However I still worry that a PL person with no prior background in security might read all that work and think that it's giving you a good overview of security (which I don't think is accurate).

I don't think I am a "PL person", even though I love it and read gobs of PL papers. I have pretty good knowledge base for security ideas based on the "relevant ideas" you listed, although I notice a few holes. Thanks.

elevator pitch?

regarding how to explain it to others, what would a reasonable elevator pitch be for security? its sub/facets? hrm...

Secure Interaction Design

Secure Interaction Design would be the basis of any elevator pitch I offered.

But if you're feeling poetic, you can go for Horton's Who Done It:

Programs do good things, but also do bad,
making software security more than a fad.
The authority of programs, we do need to tame.
But bad things still happen. Who do we blame?

From the very beginnings of access control:
Should we be safe by construction,
or should we patrol?
Horton shows how, in an elegant way,
we can simply do both, and so save the day.

If you want to get hand-wavy, you can start talking about securable digital economies, markets, even politics - how security models fit into the world-scale picture. There is some at erights but I prefer Nick Szabo's fantastic collection of essays on the subject.

Object capability security model is the basis for security I most favor, and can work in any communications paradigm that uses extrinsic identity. I've not found any other model that is equally expressive (at least without creating absurd administrative overheads). And, importantly, object capability security model is the only one I've discovered that effectively achieves the properties of Secure Interaction Design - visibility, active authorization, awareness, path of least resistance, revocability, etc.

So there's no need to waste your time with a bunch of other security models. Learn you a object capability model for great good. ;-)

various elevator heights

since z-bo was talking about a gestalt, and how to tell mundanes what "security" *is*, i was trying to think about it myself, like how one would tell grandma what computer security is about.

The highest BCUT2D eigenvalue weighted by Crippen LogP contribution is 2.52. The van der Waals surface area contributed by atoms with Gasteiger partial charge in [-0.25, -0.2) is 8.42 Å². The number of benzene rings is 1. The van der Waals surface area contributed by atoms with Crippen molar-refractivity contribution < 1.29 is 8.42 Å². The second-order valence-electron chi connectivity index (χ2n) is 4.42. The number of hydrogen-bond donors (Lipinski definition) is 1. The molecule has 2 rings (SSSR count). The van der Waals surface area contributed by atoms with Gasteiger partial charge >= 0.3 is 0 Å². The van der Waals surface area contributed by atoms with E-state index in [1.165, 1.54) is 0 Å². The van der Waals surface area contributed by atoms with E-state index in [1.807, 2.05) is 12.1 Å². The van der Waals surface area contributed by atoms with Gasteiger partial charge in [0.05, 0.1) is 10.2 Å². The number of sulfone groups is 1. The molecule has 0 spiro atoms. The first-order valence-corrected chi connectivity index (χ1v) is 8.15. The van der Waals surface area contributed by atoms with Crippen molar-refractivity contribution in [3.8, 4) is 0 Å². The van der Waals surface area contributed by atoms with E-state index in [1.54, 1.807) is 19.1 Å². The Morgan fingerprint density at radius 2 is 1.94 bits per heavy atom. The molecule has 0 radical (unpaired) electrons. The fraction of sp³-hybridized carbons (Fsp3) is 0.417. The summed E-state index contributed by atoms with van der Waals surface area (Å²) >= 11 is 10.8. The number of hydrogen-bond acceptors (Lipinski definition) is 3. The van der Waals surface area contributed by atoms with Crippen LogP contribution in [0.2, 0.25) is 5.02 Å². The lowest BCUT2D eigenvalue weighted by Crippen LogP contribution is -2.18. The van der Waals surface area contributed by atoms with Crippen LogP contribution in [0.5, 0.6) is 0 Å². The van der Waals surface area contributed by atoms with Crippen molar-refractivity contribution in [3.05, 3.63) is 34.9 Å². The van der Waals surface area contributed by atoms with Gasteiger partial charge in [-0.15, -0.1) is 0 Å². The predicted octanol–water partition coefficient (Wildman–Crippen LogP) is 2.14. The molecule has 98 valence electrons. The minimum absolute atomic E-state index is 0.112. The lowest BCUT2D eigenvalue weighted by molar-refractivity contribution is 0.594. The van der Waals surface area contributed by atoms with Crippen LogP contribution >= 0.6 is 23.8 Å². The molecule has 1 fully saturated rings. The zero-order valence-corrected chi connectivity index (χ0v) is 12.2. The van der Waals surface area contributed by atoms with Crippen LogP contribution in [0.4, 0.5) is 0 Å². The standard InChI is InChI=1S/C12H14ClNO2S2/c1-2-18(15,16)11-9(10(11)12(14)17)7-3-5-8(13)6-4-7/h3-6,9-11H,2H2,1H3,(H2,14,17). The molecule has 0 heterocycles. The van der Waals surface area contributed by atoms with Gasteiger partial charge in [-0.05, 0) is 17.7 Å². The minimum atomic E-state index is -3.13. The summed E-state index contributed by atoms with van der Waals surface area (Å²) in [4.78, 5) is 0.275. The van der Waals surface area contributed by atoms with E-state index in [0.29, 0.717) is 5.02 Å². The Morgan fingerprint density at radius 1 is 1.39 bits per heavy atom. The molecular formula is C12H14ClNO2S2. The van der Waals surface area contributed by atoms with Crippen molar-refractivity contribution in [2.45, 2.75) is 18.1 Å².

i mean, the most lame generic general thing is: it is about making sure the systems do not do something you don't want them to do. (which implies they can do things you do.)

then a returned question could be: ok, sure, that's i guess security in general, why is that a hard thing?

answer: it is hard in general even before we had computers, and now computers don't actually overall do more to simplify the issues; if anything because of how they are developed and used, they make it even more confusing and difficult.

(dunno where this is going, just going OT along a train of thought, sorry.)

Layman general security description

A lot of my friends who I used to attend private security group meetings with before moving to Boston are pretty good at disstilling this stuff, but for a general explanation of computer security, I like

Security in a nutshell

and slightly less direct and not aimed for layman exactly, but a short intro for average software engineers who need a clue in the right direction:

Computer Security: The Very Idea

What's your real goal?To

What's your real goal?

To inhale information in a mostly random fashion

I think David's point is your question is somewhat similar to asking "what should I read to overview models of people?" and really meaning "what can I read to understand (chemical|neural|social| psychological|...) models of people." E.g., the security models relevant to nuclear strikes, election fraud, ad/click fraud, and stack-smashing seem pretty different.

Thus, for example, you might be interested in models relevant to network attackers. Going more general is like suggesting categorical literature for those interesed in general programming language models: sometimes relevant (... or so I told myself as I read one of them yesterday), but not up there in the LtU suggested reading.

Why not treat it as any other literature search? I'm *guessing* you'd be well-served by correlating reading lists from courses... such as David's ;-) I was lucky to sit on the following ( Perhaps worth keeping in mind that each course will likely be slanted by the professor's interests, e.g., a systems, networks, management, languages, etc.